“They all have an agenda. Do they think they get points with God for converting someone?”
“Religion is all about politics. They’re pushing their political agenda.”
“It’s a weird religion. They do stuff their religion says they shouldn’t do. Then they tell me not to do the same stuff because they feel guilty about what they’re doing. That seems to make them feel better about what they’re doing.”
“Everyone needs a crutch. Their religion is their crutch. Religion is not my crutch. I don’t need their religion.”
“They give a few dollars to some group that claims they’re fighting the evils of (fill in the blank with words like homelessness, drinking, drug addiction, prostitution, homosexuality) because they feel guilty, but they’re afraid to come near us. Or they don’t care enough to come near. Do you think we ever see them or their money? That money never makes it to us. Those people (the groups who receive the money) spend it on their own paychecks.”
My wife and I have heard every one of those sentiments and variations of them expressed dozens, sometimes hundreds, of times. Clearly, many people have a low opinion of Christians.
If you’ve read some of the other posts I’ve written in the past, you probably know that we have hundreds of homeless friends. We have hundreds of gay friends. We know hundreds of our neighbors and are friends with many of them. Which of these people have said the things above about Christians? All of them. People from every group: from the drunk lying on the sidewalk, the meth addict, and the prostitute, to the people I rarely mention, the college professor, the doctor, the attorney, the scientist and many others.
Accidentally Doing What Jesus Says
I’m a slow learner. I tried everything religion told me to do. I invited people to church. I headed church committees. I worked part time at a church. I witnessed. I told people what the Bible says. I cooked church dinners for thousands of people. I heard lots of whining. I heard lots of complaining. Few really cared what the Bible said. They did what they pleased, not just the “sinners”, but also the church people. Something was missing.
Almost by accident we started doing what Jesus said. Love God and neighbor. Who would have thought we should do that? Apparently no church we ever attended. It’s right there in the Bible, but we never heard anyone teach it. We never heard a sermon preached about it. We rarely saw anyone doing it. We rarely heard about anyone who really did it. Well, maybe Mother Theresa, but that was like her own personal thing or something.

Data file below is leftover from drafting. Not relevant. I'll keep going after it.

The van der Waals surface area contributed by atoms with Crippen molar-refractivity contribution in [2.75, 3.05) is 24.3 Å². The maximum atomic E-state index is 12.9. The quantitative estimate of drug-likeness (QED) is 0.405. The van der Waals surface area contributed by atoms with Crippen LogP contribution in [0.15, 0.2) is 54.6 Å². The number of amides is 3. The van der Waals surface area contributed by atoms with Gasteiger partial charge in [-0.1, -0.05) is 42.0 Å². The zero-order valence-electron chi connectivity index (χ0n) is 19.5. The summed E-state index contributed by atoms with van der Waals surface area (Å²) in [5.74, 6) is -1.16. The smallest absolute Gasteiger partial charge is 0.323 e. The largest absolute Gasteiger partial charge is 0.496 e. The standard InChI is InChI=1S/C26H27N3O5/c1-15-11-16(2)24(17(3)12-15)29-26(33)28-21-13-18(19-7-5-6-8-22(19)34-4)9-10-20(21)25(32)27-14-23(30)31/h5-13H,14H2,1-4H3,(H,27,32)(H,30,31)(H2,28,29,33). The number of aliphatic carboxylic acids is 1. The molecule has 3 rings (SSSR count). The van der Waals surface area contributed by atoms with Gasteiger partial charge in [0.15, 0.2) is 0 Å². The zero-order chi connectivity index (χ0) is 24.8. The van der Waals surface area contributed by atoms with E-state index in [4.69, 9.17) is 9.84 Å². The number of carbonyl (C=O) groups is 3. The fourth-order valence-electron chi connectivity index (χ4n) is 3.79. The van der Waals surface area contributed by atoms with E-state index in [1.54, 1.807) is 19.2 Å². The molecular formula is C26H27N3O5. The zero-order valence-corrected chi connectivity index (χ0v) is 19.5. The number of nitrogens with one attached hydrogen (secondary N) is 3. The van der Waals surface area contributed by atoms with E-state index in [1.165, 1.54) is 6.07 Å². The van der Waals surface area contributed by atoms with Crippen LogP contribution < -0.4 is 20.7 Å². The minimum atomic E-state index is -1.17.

“I’ve been living on the street for over ten years. I’ve watched all the people and groups who come and go down here. They all have an agenda. Usually it’s trying to get us to sign up for their religion, or they’re doing their annual do-a-good-deed to make them feel better about themselves. I’ve been watching the three of you for years, trying to figure out your agenda. You don’t have one do you? You’re the only people I’ve ever seen who don’t have an agenda.”
“You’re right,” I replied. “We have no agenda. We come because we love people.”
“I knew it!” she replied.
We’ve had many similar conversations. Once our friends know we care, that we love them, the relationship changes, in good ways. We talk about what is really going on in their lives and ours. We learn about each other and from each other. We’re frequently asked questions about why we do what we do, and questions about God and Jesus. Many people don’t care much for “Christians,” but are very curious about Jesus and people who act like Jesus.
I’m a slow learner. But I have finally learned that doing what Jesus said, loving others, is the way to live my life. I don’t need to tell people what they’re doing wrong, what my religion has to say about it, or quote Bible verses to them (most of them have already heard those verses many times), try to argue theology with them, avoid them or pretend to like them. (Everyone knows it’s pretending. Okay, my wife has a story about one person who fell for that. When she tells the story in any group, everyone thinks it’s funny.)
We love people and try to show it. If it’s genuine, most people figure it out almost immediately. We try to do what Jesus said. We try to love others with the love of Jesus, which points both us and them to Jesus.
The rest is up to God. Only God can convince them that if a person can love them in spite of anything and everything, then maybe God loves them too. Only God can help them realize “God does love me!”
So how then should we live? Well, it’s as Jesus said: “Love God with all your being” and “love your neighbor as yourself.”
It’s so simple, and yet so difficult for most of us to do.